Another idea Chris brings out in his book is the impact paper shortages had on authors. They began during WW2 but continued for many years after the conflict ended. For prolific writers like Verner, it had a considerable adverse effect, as it hugely restricted the number of books he could publish each year. So much so that it pushed him into writing radio serials and adapting books for the stage, including Agatha Christie’s Towards Zero and Peter Cheyney’s Dangerous Curves and The Urgent Hangman. Gerald would also go on to take part in radio programmes such as Stump the Storyteller, which ‘was a challenge to famous authors,’ that involved four items being concealed in a box. Upon being revealed the contestant writer has four minutes to conjure up a story with those objects.
As well as looking at the events in his father’s life, Chris also discusses in more detail specific books and briefly explores the different way Chris and his father viewed his work. I found the passage below particularly interesting, as it swims in the opposite direction of other contemporary writers who were trying to do different things with the mystery story:
‘I once accused my father of writing stories that were superficial and lacked depth of character depriving them of literary value. He replied that his stories were thrillers, each chapter with a suspenseful ending enticing the reader to press on. There wasn’t time for pages of character description. That sort of detail would slow up the pace. My father didn’t want his readers to stop and think about his characters too much. He was far more interested in the puzzle of an impossible murder, or the identity of a master criminal, and didn’t want character studies to hold up the action.’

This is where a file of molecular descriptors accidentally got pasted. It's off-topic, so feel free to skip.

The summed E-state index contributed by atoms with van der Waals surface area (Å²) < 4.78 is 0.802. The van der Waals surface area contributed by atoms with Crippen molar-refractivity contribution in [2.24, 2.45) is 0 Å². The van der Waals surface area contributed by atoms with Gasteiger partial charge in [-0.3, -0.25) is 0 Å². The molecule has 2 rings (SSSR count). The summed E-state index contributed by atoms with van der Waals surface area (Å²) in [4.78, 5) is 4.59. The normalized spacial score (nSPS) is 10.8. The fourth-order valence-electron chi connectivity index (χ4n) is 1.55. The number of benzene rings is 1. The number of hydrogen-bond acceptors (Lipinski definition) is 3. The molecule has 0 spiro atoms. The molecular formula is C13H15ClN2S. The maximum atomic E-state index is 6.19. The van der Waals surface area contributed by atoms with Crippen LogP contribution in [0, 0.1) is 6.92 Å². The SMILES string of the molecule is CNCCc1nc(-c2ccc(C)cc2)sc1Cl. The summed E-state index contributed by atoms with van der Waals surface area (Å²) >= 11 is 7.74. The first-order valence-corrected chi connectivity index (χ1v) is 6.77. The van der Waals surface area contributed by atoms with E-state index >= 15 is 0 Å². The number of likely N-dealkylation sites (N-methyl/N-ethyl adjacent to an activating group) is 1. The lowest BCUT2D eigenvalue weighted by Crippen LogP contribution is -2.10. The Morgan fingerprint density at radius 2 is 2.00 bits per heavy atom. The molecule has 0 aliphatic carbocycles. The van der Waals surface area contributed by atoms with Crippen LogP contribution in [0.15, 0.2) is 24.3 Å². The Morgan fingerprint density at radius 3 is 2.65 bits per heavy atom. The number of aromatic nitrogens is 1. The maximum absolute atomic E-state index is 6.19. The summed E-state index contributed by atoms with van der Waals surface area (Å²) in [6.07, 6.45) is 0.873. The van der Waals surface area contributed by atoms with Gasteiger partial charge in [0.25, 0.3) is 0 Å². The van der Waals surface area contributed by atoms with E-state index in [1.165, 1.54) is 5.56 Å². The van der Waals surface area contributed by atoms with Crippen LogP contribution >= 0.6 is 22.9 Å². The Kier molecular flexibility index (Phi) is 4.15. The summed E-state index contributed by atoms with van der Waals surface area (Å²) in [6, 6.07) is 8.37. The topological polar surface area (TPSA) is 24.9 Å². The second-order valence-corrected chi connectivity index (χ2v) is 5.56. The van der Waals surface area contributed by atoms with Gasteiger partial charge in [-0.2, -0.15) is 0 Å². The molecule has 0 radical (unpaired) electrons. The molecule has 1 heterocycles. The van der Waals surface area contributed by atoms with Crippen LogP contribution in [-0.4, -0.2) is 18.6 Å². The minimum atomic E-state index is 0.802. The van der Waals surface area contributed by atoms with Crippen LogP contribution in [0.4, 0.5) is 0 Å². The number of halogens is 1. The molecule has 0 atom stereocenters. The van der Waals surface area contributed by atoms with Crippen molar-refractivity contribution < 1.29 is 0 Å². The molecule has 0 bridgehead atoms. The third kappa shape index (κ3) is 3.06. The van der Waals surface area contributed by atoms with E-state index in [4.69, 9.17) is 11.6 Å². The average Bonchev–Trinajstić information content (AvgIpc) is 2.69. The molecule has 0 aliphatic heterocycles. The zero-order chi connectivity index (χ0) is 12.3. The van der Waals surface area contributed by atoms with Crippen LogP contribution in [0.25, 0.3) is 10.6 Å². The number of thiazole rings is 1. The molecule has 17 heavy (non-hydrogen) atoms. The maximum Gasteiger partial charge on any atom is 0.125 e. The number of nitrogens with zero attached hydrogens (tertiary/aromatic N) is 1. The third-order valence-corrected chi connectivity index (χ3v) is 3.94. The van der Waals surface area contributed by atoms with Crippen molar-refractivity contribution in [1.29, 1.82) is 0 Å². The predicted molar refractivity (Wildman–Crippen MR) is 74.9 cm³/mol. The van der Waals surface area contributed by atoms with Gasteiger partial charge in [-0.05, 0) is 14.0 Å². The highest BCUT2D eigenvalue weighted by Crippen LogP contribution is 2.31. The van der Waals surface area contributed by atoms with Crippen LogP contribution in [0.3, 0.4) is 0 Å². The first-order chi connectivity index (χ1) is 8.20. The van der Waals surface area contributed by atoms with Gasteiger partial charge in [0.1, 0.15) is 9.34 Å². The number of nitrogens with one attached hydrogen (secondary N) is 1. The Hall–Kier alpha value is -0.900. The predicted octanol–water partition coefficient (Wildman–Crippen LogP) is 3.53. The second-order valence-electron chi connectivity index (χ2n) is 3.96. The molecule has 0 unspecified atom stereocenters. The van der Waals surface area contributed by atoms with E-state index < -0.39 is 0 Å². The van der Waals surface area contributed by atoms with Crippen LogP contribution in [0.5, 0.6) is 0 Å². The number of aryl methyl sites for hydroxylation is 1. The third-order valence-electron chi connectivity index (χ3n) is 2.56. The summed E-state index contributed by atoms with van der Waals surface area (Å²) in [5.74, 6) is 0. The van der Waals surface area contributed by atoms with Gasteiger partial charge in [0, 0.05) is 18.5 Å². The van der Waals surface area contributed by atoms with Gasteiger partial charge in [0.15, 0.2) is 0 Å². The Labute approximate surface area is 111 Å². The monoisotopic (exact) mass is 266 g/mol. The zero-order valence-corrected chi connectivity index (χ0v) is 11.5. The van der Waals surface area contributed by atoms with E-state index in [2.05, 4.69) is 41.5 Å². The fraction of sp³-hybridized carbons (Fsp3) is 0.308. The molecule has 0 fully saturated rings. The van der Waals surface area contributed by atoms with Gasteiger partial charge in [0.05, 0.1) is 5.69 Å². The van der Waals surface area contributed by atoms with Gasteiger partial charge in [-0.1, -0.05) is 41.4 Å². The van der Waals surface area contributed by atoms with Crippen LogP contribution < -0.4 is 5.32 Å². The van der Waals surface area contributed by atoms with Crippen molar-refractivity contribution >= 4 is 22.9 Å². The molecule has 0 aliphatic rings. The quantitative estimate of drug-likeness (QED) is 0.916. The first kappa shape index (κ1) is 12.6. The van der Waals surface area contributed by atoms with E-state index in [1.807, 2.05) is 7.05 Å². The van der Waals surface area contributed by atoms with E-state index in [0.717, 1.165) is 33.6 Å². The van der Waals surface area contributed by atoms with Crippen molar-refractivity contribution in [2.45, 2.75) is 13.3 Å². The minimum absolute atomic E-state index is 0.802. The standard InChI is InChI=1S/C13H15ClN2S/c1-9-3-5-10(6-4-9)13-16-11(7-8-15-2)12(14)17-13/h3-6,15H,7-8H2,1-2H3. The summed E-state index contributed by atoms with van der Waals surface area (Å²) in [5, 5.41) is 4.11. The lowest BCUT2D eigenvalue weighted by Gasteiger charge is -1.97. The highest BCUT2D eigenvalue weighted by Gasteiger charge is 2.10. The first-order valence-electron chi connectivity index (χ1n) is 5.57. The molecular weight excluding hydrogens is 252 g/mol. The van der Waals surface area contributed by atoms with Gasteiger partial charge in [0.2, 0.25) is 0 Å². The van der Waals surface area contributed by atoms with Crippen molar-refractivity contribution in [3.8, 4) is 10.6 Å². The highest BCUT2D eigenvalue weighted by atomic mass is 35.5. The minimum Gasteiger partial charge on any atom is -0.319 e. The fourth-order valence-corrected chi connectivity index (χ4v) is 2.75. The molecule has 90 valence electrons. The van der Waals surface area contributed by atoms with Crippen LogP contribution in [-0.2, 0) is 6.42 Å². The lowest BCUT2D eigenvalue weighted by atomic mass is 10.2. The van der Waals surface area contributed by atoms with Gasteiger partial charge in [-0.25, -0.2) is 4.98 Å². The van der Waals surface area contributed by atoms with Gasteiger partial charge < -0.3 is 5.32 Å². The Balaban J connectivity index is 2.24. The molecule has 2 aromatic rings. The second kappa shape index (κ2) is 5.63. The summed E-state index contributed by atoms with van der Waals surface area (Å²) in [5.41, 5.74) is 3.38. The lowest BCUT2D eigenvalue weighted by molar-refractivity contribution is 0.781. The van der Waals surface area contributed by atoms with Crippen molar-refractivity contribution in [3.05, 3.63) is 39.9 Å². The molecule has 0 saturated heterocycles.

Given how much Gerald wrote it is not surprising that he sometimes ran out of ideas in the runup to a publisher’s deadline. Such a moment arguably influenced what happened with a first-time writer’s manuscript… Noel Lee, new to writing, sent Gerald his manuscript to pass on to his publishers and to put in a good word for him. So, he was somewhat surprised to find it, sometime later, published under Gerald’s name. It transpires that Verner had a deadline which he was not going to meet, so he sent Noel’s book in place of the work he had not finished. He says he intended to swap the texts later on, but the publishers loved it, (despite wondering why the plot didn’t fit the title), and according to Gerald the book he was working on was blown up in the Blitz. There was some retrospective compensation for Noel, and he did go on to write for the publisher under his own name, but it took him some time to get over it. He was naturally aggrieved when it happened, but ultimately the two writers became good friends.